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NEW YORK (CNS) -- Suffering is a leitmotif in any of August Wilson's plays, but there's also brutal honesty and joy in unexpected moments -- as well as the musical cadence of his language to enjoy.

That's what enlivens "Fences" (Paramount), the film adaptation of Wilson's Pulitzer Prize-winning work from 1983. Moral decisions, and the consequences of immoral ones, lurk at every turn in the plot as well.

Denzel Washington, who also directed (from Wilson's own screenplay, finished before his 2005 death), plays Troy Maxson, an embittered ex-ballplayer, ex-convict and self-centered Pittsburgh garbage collector.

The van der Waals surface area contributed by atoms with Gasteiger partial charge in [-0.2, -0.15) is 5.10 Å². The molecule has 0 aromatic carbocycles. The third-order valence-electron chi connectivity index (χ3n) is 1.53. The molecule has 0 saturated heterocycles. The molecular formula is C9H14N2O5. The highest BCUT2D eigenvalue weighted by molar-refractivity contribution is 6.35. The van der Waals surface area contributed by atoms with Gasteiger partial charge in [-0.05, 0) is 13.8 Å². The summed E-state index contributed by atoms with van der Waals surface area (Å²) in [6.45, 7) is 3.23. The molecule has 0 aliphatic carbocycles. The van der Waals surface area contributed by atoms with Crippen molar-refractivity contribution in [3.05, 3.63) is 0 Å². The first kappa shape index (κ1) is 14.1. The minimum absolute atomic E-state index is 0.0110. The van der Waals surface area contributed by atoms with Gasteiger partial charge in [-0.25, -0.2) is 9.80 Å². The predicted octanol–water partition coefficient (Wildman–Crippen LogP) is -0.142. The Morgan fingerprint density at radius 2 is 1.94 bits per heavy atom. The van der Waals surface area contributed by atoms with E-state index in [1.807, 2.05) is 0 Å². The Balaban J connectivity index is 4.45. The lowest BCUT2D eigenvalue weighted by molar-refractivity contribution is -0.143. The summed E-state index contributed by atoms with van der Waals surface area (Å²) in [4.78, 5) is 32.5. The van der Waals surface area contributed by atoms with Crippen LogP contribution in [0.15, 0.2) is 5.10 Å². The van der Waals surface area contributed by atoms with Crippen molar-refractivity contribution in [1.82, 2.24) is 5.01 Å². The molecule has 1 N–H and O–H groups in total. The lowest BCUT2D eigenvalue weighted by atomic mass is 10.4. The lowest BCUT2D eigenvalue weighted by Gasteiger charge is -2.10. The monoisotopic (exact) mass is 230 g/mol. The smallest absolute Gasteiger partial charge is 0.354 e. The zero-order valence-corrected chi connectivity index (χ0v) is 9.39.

It's the mid-1950s, and Troy has constructed a respectable, almost-middle-class existence for himself and wife Rose (Viola Davis). Partly that's the result of his unyielding labor, but Troy also takes advantage of brother Gabe's (Mykelti Williamson) disability payout from brain damage suffered in World War II combat.

Troy is bold enough to have become the city's first black garbage-truck driver simply by asking his supervisor why Pittsburgh had no such drivers. He takes pride in being the noisy and coarse family patriarch, even if he is often a monster who takes no pleasure in the accomplishments of his children.

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